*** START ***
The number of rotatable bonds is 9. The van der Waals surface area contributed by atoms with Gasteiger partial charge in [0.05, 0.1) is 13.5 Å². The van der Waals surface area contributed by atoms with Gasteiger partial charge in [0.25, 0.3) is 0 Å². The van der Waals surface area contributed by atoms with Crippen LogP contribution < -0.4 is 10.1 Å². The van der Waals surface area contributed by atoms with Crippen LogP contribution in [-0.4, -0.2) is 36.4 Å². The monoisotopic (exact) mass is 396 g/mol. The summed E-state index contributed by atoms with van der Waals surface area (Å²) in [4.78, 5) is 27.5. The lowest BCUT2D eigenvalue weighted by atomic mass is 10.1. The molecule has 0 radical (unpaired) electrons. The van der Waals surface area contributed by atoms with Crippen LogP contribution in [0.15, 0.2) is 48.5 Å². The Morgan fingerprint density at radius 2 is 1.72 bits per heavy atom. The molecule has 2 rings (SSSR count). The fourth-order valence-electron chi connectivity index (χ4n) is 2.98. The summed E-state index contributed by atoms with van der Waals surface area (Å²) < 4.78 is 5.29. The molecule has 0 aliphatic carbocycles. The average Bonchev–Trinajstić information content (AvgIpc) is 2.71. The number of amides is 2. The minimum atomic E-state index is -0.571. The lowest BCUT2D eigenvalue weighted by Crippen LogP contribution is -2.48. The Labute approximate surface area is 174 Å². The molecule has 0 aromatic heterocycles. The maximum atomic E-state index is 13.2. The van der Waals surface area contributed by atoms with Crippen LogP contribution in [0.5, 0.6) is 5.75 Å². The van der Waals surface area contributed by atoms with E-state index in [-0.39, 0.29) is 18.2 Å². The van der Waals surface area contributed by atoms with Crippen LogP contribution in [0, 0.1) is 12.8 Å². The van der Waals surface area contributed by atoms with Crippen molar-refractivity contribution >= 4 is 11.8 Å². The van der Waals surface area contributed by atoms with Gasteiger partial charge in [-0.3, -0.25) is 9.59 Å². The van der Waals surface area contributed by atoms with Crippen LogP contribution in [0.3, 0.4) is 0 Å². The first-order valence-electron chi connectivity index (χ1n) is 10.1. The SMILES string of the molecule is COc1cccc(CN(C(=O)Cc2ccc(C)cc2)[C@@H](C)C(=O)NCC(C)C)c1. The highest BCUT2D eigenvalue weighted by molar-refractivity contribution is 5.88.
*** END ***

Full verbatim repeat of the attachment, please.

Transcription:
The number of rotatable bonds is 9. The van der Waals surface area contributed by atoms with Gasteiger partial charge in [0.05, 0.1) is 13.5 Å². The van der Waals surface area contributed by atoms with Gasteiger partial charge in [0.25, 0.3) is 0 Å². The van der Waals surface area contributed by atoms with Crippen LogP contribution < -0.4 is 10.1 Å². The van der Waals surface area contributed by atoms with Crippen LogP contribution in [-0.4, -0.2) is 36.4 Å². The monoisotopic (exact) mass is 396 g/mol. The summed E-state index contributed by atoms with van der Waals surface area (Å²) in [4.78, 5) is 27.5. The lowest BCUT2D eigenvalue weighted by atomic mass is 10.1. The molecule has 0 radical (unpaired) electrons. The van der Waals surface area contributed by atoms with Crippen LogP contribution in [0.15, 0.2) is 48.5 Å². The Morgan fingerprint density at radius 2 is 1.72 bits per heavy atom. The molecule has 2 rings (SSSR count). The fourth-order valence-electron chi connectivity index (χ4n) is 2.98. The summed E-state index contributed by atoms with van der Waals surface area (Å²) < 4.78 is 5.29. The molecule has 0 aliphatic carbocycles. The average Bonchev–Trinajstić information content (AvgIpc) is 2.71. The number of amides is 2. The minimum atomic E-state index is -0.571. The lowest BCUT2D eigenvalue weighted by Crippen LogP contribution is -2.48. The Labute approximate surface area is 174 Å². The molecule has 0 aromatic heterocycles. The maximum atomic E-state index is 13.2. The van der Waals surface area contributed by atoms with Crippen LogP contribution in [0.5, 0.6) is 5.75 Å². The van der Waals surface area contributed by atoms with E-state index in [-0.39, 0.29) is 18.2 Å². The van der Waals surface area contributed by atoms with Crippen LogP contribution in [0, 0.1) is 12.8 Å². The van der Waals surface area contributed by atoms with Crippen molar-refractivity contribution >= 4 is 11.8 Å². The van der Waals surface area contributed by atoms with Gasteiger partial charge in [-0.3, -0.25) is 9.59 Å². The van der Waals surface area contributed by atoms with Crippen LogP contribution in [0.3, 0.4) is 0 Å². The first-order valence-electron chi connectivity index (χ1n) is 10.1. The SMILES string of the molecule is COc1cccc(CN(C(=O)Cc2ccc(C)cc2)[C@@H](C)C(=O)NCC(C)C)c1. The highest BCUT2D eigenvalue weighted by molar-refractivity contribution is 5.88.